Wednesday, November 15, 2017

If you've never heard of the Coandă effect . . .


. . . it's how this plane flies.

The Coandă effect (named for its discoverer) is the way in which a jet of air (or, for that matter, water) will travel over the surfaces adjacent to it, whether they're straight or curved.  This allows an aircraft utilizing the effect to direct air from its engines across the curved surface of its wing, providing greater lift at low speeds, which in turn shortens the takeoff and landing speed significantly.

The 1970's experimental Boeing YC-14 used the effect to . . . well, to good effect!







The Boeing's competitor at the time, the McDonnell Douglas YC-15, went on to be developed into the very successful C-17 Globemaster III.  Ironically, it became a Boeing aircraft when the latter company took over McDonnell Douglas in 1997.  The YC-14 project was abandoned in the US, but appears to have inspired the (much smaller) Antonov An-72 and An-74 aircraft in what was then the Soviet Union.  They achieved only moderate sales success, but it appears they may be making a comeback.  A US company has just announced it will invest $150 million in Ukrainian manufacturer Antonov to restart production of the An-74.

Here's two video clips of a commercial An-74 freighter landing, then taking off.  Note the thrust reversers, which appear above the engine as the aircraft lands.  Note, on takeoff, how the thrust from the engines flows over the top of the wings, providing greater lift by using the Coandă effect to best advantage.








Strange-looking bird, isn't it? I'd like to see those high-mounted engines on some of the dirt airstrips I've used in Africa. I think they might offer a real advantage in terms of not ingesting dirt and rocks kicked up by the undercarriage . . . but I'm not so sure about low-flying buzzards over the runway!

Peter

14 comments:

Skippy said...

A related phenomena is Wing In Ground Effect, were the induced drag on a body (esp. aircraft) drops dramatically when it's within about half a wingspan of a flat surface like the ground or sea.

Google the term for some fascinating pictures of "planes" designed to skim the sea at high speeds.

Judy said...

Wonder how bad the metal fatigue is with the engines that far forward and in the tail? Did you see the wobble in the tail as it was landing?

Bart Noir said...

I was witness to the first flights of the YC-14. It took off in an amazingly short distance. But with such a design, the loss of an engine with flaps down, at low altitude, can be the start of a smoking crater. The lift one one wing would suddenly be greatly reduced and the aircraft would want to roll right over.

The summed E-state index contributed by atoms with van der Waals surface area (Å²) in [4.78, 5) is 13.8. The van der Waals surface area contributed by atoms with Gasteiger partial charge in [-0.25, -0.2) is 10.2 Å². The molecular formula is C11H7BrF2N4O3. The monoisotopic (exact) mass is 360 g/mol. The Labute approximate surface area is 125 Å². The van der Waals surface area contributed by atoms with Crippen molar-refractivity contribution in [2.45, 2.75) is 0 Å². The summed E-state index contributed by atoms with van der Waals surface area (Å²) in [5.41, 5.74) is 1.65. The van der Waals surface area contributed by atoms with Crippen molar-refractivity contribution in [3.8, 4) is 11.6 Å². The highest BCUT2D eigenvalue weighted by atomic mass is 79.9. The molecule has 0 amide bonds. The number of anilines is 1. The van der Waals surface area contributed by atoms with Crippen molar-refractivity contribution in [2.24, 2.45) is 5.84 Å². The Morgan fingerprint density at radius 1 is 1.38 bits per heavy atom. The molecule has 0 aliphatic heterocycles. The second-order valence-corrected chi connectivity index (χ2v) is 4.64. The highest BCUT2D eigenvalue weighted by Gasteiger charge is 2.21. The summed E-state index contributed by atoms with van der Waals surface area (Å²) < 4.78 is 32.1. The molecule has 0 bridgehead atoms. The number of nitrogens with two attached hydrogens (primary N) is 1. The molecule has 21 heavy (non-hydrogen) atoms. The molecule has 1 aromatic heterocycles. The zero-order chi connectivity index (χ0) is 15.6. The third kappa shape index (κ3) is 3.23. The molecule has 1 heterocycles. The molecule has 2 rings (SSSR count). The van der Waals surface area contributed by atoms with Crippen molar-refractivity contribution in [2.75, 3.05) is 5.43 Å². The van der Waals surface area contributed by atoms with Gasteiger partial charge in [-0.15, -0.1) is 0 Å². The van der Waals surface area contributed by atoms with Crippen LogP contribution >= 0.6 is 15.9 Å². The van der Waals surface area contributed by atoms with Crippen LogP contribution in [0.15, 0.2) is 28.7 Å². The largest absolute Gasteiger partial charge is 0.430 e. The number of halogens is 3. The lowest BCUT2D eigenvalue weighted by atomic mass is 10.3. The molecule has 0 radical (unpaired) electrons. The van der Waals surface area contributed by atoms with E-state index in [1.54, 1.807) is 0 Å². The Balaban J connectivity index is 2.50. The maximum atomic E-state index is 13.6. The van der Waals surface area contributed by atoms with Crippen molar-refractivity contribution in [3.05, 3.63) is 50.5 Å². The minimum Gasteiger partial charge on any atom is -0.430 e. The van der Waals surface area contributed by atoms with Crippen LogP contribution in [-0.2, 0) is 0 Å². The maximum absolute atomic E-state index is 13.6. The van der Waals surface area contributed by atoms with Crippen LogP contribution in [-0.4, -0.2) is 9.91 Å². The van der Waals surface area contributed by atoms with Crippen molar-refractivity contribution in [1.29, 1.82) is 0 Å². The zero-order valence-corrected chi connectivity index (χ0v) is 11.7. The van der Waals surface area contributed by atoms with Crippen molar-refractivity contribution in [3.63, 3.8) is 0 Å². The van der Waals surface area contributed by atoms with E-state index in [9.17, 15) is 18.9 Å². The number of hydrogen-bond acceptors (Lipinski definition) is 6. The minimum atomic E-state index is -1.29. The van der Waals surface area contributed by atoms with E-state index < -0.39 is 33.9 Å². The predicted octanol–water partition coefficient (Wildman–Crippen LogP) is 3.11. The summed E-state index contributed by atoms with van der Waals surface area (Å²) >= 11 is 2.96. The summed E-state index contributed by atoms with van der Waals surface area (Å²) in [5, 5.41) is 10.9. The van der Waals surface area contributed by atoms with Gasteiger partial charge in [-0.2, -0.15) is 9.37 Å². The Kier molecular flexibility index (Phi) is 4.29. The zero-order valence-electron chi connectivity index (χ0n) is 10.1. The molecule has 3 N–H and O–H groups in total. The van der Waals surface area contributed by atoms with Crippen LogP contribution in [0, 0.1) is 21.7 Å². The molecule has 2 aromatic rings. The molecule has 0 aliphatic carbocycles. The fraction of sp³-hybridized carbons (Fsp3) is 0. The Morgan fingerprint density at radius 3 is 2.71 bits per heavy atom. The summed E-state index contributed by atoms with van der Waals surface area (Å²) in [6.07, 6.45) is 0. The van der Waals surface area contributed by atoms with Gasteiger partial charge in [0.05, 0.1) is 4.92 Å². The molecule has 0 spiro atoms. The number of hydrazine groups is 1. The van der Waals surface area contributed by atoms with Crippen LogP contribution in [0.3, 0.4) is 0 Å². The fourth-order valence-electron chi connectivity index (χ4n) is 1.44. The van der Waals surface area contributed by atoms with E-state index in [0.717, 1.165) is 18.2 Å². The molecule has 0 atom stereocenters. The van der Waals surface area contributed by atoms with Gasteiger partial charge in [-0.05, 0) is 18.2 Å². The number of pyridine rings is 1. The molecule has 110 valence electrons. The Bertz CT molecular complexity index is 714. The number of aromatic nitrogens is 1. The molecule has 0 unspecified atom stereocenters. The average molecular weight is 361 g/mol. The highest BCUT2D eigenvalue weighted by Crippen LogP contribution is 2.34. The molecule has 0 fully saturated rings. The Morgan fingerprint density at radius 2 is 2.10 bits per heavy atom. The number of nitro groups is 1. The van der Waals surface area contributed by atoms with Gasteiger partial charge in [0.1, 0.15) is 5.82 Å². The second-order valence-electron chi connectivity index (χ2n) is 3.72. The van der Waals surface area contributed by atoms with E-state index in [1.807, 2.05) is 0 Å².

HMS Defiant said...

You listen to nonsense and set aside any remaining shred of truth

They hid the IR signature under the kids table and nobody using binoculars can see your house!

BEST PART? They keep doing that bs up to this day about everything.

Larry said...

Yeah, I'd want 4 engines, for sure, just to minimize that. But thorough training and really fast-retracting flaps behind the engines ought to minize that.
Good flight control software might be able to detect that, and take action. Loathe though I am to put my faith in software...

Hllbillygirl G said...

Huh?....

Mauser said...

Good candidate for Floats too.

Brother Pilot said...

Saw them more than once at Juba in South Sudan, also a couple times at Yida, a dirt airstrip in northern South Sudan. They did dirt and austere strips pretty well as far as I could tell.

Murphy's Law said...

I seem to recall seeing one of those at the Davis-Monthan AMARC yard. They try to preserve one of everything sent there for scrapping.

Murphy's Law said...

And the Pima museum in Tucson has the other one. So I've seen them both.

Stu Garfath. Sydney. said...

The forward section of the YC-14 bears a remarkable resemblance to the earliest version of the C-130 Hercules, with a nose profile described as a 'Roman Nose'.
Source info is from the book titled, 'Herc, hero of the skies'. I cannot recall the author's details but they're not hard to find. A very worth wile read.

Quentin said...

I first heard about the Coanda effect in a lecture about flare stacks in oil refineries. They used it to help prevent flameouts and promote efficient combustion.

Javahead said...

I first heard about it in a book by "Lee Correy" (G. Harry Stine) back in the 1980s as an explanation of how the book's aircars functioned.

In those pre Internet days, I wasn't sure if it was something real (if not practical) or pure handwavium to let him get on with the story.

So, real. Still dubious about flying cars, though.

jon spencer said...

I would think that the CL-415 water bomber has its engines on the top of its wings to use this.